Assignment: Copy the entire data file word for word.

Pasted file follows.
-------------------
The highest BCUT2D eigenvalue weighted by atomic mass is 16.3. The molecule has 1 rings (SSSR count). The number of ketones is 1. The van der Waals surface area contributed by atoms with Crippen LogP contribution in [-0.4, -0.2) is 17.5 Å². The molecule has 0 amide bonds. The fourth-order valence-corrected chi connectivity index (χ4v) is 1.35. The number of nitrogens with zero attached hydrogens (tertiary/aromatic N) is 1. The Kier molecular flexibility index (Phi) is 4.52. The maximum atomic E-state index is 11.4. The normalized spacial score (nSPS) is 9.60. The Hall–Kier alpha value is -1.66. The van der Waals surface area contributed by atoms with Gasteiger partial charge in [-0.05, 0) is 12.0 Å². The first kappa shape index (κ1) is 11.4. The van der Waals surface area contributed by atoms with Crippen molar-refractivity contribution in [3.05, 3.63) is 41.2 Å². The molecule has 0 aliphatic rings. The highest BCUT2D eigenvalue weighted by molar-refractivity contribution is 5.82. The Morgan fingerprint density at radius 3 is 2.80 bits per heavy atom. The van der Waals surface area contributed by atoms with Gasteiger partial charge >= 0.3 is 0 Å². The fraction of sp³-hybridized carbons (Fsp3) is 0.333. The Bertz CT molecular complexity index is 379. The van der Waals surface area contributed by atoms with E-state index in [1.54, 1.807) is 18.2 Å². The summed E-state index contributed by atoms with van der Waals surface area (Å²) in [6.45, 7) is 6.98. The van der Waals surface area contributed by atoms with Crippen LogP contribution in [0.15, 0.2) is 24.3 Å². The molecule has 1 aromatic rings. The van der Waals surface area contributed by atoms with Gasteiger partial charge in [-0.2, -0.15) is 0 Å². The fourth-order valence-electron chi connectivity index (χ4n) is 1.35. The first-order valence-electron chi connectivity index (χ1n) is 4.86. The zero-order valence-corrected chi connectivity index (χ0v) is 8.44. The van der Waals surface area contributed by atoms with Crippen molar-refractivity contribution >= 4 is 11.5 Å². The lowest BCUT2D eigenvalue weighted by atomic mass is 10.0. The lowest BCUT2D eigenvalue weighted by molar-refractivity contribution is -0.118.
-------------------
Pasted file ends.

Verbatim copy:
The highest BCUT2D eigenvalue weighted by atomic mass is 16.3. The molecule has 1 rings (SSSR count). The number of ketones is 1. The van der Waals surface area contributed by atoms with Crippen LogP contribution in [-0.4, -0.2) is 17.5 Å². The molecule has 0 amide bonds. The fourth-order valence-corrected chi connectivity index (χ4v) is 1.35. The number of nitrogens with zero attached hydrogens (tertiary/aromatic N) is 1. The Kier molecular flexibility index (Phi) is 4.52. The maximum atomic E-state index is 11.4. The normalized spacial score (nSPS) is 9.60. The Hall–Kier alpha value is -1.66. The van der Waals surface area contributed by atoms with Gasteiger partial charge in [-0.05, 0) is 12.0 Å². The first kappa shape index (κ1) is 11.4. The van der Waals surface area contributed by atoms with Crippen molar-refractivity contribution in [3.05, 3.63) is 41.2 Å². The molecule has 0 aliphatic rings. The highest BCUT2D eigenvalue weighted by molar-refractivity contribution is 5.82. The Morgan fingerprint density at radius 3 is 2.80 bits per heavy atom. The van der Waals surface area contributed by atoms with Gasteiger partial charge >= 0.3 is 0 Å². The fraction of sp³-hybridized carbons (Fsp3) is 0.333. The Bertz CT molecular complexity index is 379. The van der Waals surface area contributed by atoms with E-state index in [1.54, 1.807) is 18.2 Å². The summed E-state index contributed by atoms with van der Waals surface area (Å²) in [6.45, 7) is 6.98. The van der Waals surface area contributed by atoms with Crippen LogP contribution in [0.15, 0.2) is 24.3 Å². The molecule has 1 aromatic rings. The van der Waals surface area contributed by atoms with Gasteiger partial charge in [-0.2, -0.15) is 0 Å². The fourth-order valence-electron chi connectivity index (χ4n) is 1.35. The first-order valence-electron chi connectivity index (χ1n) is 4.86. The zero-order valence-corrected chi connectivity index (χ0v) is 8.44. The van der Waals surface area contributed by atoms with Crippen molar-refractivity contribution >= 4 is 11.5 Å². The lowest BCUT2D eigenvalue weighted by atomic mass is 10.0. The lowest BCUT2D eigenvalue weighted by molar-refractivity contribution is -0.118.